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Is anyone else worried that ‘Tranquility Base Hotel + Casino’ is the last album from Arctic Monkeys?
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From the moment Alex Turner first opens his mouth on ‘Star Treatment’, with that line “I just wanted to be one of the Strokes, now look at the mess you made me make”, past tense and singular subject glaringly conspicuous, it’s immediately clear that ‘Tranquility Base Hotel & Casino’ is taking Arctic Monkeys to a place that they’ve never been before.

Instead of the lurching guitars, slinky rock & roll and hip hop influences that defined 2013’s AM, it’s a deeply different, immersive experience that very nearly ended up as an Alex Turner solo record.

Even on first listen, it’s clear why that almost happened – this is Turner taking centre stage in a way that he’s never quite managed before. Trading riffs for the tinkling ivories of his Steinway piano, Turner has taken the Monkeys into lounge pop territory, the crooner and the listener are king; the band fade into the background. And as such, it’s a record that inadvertently raises questions over the future of one of Britain’s most enduringly popular bands.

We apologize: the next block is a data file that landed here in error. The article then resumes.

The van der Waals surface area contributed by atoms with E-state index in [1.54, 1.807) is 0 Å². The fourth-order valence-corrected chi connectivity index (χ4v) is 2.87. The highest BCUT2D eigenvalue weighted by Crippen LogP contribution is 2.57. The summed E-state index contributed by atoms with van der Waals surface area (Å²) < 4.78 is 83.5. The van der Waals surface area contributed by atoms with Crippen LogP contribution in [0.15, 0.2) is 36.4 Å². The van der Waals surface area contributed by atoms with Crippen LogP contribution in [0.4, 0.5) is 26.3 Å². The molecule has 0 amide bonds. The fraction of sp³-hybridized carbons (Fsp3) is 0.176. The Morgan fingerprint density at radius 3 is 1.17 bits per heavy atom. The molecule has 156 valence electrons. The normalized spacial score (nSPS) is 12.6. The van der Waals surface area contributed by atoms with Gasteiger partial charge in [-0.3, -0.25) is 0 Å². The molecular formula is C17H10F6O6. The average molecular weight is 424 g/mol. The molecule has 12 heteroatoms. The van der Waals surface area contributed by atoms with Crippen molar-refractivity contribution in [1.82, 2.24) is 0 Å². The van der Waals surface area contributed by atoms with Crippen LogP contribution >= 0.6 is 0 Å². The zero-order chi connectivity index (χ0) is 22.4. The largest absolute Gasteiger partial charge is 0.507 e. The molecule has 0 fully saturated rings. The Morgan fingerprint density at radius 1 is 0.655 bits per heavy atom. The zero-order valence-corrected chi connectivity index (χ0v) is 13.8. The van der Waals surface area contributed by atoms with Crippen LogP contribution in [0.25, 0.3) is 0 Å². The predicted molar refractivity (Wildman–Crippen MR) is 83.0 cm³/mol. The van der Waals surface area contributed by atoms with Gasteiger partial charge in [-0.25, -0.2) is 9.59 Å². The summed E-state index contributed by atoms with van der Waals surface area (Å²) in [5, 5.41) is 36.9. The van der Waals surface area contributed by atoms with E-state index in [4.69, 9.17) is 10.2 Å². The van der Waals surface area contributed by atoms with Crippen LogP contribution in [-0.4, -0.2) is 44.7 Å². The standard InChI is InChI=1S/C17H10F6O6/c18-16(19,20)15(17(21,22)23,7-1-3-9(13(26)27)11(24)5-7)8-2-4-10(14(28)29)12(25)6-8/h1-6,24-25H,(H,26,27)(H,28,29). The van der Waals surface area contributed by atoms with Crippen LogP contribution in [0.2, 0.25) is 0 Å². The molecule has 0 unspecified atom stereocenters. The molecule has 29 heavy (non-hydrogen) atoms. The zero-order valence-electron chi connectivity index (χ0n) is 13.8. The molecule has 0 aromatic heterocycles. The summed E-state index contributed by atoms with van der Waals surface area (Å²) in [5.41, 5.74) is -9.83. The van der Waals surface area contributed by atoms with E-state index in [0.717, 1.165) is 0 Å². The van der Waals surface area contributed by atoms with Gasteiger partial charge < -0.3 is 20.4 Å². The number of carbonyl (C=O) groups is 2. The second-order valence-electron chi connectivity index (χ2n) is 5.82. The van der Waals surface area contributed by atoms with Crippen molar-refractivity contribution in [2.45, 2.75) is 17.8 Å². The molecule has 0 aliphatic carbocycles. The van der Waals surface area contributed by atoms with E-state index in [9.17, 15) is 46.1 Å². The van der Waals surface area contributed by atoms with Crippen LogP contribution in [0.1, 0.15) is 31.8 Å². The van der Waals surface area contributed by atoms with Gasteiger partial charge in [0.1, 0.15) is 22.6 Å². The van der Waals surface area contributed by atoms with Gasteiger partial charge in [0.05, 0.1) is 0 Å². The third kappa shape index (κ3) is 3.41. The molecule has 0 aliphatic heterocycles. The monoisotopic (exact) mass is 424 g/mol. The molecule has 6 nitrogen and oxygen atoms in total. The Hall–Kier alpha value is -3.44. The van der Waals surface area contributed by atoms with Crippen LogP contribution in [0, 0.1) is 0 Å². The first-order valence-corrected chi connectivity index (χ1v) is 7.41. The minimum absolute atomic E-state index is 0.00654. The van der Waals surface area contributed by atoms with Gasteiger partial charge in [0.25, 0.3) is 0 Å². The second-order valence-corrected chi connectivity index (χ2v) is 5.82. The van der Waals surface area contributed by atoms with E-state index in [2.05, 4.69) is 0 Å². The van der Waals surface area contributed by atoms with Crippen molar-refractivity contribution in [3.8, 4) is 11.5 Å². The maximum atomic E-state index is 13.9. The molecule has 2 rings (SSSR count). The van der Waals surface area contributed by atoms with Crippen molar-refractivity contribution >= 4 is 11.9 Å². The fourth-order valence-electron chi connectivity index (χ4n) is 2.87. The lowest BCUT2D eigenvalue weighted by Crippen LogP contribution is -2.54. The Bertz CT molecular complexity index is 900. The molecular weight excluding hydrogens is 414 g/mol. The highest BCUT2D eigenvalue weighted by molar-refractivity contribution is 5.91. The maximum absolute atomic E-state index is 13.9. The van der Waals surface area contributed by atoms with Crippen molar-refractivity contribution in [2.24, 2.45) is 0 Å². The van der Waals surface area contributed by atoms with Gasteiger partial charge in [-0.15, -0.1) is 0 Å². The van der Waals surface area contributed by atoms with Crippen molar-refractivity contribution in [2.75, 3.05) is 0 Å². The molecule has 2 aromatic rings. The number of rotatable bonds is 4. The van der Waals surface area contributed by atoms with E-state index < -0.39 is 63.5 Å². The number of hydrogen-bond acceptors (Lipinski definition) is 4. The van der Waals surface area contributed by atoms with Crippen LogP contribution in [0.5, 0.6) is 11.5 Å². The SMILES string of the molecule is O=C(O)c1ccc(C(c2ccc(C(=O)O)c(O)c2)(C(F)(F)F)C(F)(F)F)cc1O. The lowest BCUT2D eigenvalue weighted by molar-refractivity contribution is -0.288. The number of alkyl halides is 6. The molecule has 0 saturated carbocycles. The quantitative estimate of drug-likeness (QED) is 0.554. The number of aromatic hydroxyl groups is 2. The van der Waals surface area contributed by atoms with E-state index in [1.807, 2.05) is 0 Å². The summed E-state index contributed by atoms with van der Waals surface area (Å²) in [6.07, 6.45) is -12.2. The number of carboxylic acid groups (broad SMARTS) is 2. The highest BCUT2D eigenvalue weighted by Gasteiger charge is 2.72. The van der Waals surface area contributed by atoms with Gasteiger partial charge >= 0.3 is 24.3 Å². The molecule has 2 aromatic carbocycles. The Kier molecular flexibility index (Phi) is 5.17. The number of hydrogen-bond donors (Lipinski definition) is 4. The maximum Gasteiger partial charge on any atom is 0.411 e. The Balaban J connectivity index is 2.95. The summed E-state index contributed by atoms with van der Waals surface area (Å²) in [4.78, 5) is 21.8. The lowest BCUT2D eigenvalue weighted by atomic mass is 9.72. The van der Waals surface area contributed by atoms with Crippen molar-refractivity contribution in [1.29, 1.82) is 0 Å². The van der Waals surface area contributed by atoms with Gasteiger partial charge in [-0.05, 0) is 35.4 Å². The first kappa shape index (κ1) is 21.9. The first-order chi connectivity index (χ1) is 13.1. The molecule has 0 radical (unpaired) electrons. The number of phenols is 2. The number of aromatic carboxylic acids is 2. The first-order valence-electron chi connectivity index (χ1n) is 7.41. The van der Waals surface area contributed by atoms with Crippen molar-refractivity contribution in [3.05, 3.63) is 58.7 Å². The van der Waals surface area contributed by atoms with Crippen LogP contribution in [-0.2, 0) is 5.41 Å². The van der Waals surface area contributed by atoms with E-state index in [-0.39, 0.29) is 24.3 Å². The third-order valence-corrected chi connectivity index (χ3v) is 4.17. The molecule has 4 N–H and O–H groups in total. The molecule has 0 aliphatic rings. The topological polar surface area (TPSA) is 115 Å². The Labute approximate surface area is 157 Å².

If ‘AM’ was characterised by the powerhouse drumming of Matt Helders, Tranquility Base couldn’t be more different – he’s here relegated to background fills and an unexpected experimentation with synths. It’s a similar story for guitarist Jamie Cook and bassist Nick O’Malley, who provide a slinking, cinematic edge to Alex’s album.

Star Treatment, a song by Arctic Monkeys on Spotify

Alex Turner has never sounded more itchy about being in a band, more ready to make the jump into the great unknown – and ‘Tranquility Base’ proves that the next natural step could be a solo career.

Despite being subtly complemented by Cook, Helders and O’Malley, ‘Tranquility Base’ sees Turner crafting a glorious glimpse into a world where he alone is king. In the intervening years since ‘AM’, Turner recorded a second record with the Last Shadow Puppets and, seemingly, retreated to splendid isolation to work up a project that wasn’t necessarily intended for his day job band.

There’s something rather telling about the way that Jamie Cook first reacted to hearing what Alex Turner had been cooking up at his Los Angeles home.

Arctic Monkeys

Arctic Monkeys

“I think at first, because it was quite basic – piano, vocal and no guitar – Al was in two minds about, ‘is this Arctic Monkeys or am I going somewhere else with this’, Cook recently told Mojo.

“And maybe at first I was a bit like that as well. It’s not definitely not a guitar-heavy record, not typically what we’d do. It took a lot more thinking about.”

Turner’s apparent self-questioning says it all – he’s on the way to establishing himself as a solo performer, even if he’s not quite aware of it.

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All considered, don’t be surprised if ‘Tranquility Base’ proves to be the final hurrah from a generation-defining band at the very peak of their powers. We’re not in Sheffield any more, readers.

11/05/2018 19:21:51
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